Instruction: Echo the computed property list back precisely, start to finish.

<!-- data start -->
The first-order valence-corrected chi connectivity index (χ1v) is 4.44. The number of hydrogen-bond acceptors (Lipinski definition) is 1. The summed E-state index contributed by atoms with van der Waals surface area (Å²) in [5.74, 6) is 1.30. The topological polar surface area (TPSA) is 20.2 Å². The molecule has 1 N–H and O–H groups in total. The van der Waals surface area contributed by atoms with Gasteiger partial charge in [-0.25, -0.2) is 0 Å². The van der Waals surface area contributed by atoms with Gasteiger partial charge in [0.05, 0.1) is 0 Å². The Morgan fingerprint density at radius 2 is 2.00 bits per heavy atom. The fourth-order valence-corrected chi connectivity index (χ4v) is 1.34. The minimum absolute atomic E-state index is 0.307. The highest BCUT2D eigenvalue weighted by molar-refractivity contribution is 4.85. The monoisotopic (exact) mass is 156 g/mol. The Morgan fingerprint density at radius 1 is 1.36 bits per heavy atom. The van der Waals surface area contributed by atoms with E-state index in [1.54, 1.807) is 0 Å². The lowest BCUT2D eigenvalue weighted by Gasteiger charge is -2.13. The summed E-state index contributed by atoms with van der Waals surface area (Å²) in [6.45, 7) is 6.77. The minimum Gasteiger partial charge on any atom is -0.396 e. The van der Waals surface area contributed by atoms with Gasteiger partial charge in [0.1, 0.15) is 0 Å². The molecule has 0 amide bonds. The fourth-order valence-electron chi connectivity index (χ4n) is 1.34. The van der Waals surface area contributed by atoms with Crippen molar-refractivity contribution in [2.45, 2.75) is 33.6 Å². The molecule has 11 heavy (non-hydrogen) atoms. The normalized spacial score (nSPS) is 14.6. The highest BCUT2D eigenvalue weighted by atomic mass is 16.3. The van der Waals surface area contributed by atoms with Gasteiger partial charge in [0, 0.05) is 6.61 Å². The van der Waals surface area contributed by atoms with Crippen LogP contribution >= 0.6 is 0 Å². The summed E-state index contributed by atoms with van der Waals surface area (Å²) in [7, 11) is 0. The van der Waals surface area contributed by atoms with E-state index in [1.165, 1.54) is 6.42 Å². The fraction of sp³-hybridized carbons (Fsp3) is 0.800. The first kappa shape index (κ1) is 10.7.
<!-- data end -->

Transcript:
The first-order valence-corrected chi connectivity index (χ1v) is 4.44. The number of hydrogen-bond acceptors (Lipinski definition) is 1. The summed E-state index contributed by atoms with van der Waals surface area (Å²) in [5.74, 6) is 1.30. The topological polar surface area (TPSA) is 20.2 Å². The molecule has 1 N–H and O–H groups in total. The van der Waals surface area contributed by atoms with Gasteiger partial charge in [-0.25, -0.2) is 0 Å². The van der Waals surface area contributed by atoms with Gasteiger partial charge in [0.05, 0.1) is 0 Å². The Morgan fingerprint density at radius 2 is 2.00 bits per heavy atom. The fourth-order valence-corrected chi connectivity index (χ4v) is 1.34. The minimum absolute atomic E-state index is 0.307. The highest BCUT2D eigenvalue weighted by molar-refractivity contribution is 4.85. The monoisotopic (exact) mass is 156 g/mol. The Morgan fingerprint density at radius 1 is 1.36 bits per heavy atom. The van der Waals surface area contributed by atoms with E-state index in [1.54, 1.807) is 0 Å². The lowest BCUT2D eigenvalue weighted by Gasteiger charge is -2.13. The summed E-state index contributed by atoms with van der Waals surface area (Å²) in [6.45, 7) is 6.77. The minimum Gasteiger partial charge on any atom is -0.396 e. The van der Waals surface area contributed by atoms with Gasteiger partial charge in [0.1, 0.15) is 0 Å². The molecule has 0 amide bonds. The fourth-order valence-electron chi connectivity index (χ4n) is 1.34. The van der Waals surface area contributed by atoms with Crippen molar-refractivity contribution in [2.45, 2.75) is 33.6 Å². The molecule has 11 heavy (non-hydrogen) atoms. The normalized spacial score (nSPS) is 14.6. The highest BCUT2D eigenvalue weighted by atomic mass is 16.3. The van der Waals surface area contributed by atoms with Gasteiger partial charge in [0, 0.05) is 6.61 Å². The van der Waals surface area contributed by atoms with Crippen LogP contribution >= 0.6 is 0 Å². The summed E-state index contributed by atoms with van der Waals surface area (Å²) in [7, 11) is 0. The van der Waals surface area contributed by atoms with E-state index in [1.165, 1.54) is 6.42 Å². The fraction of sp³-hybridized carbons (Fsp3) is 0.800. The first kappa shape index (κ1) is 10.7.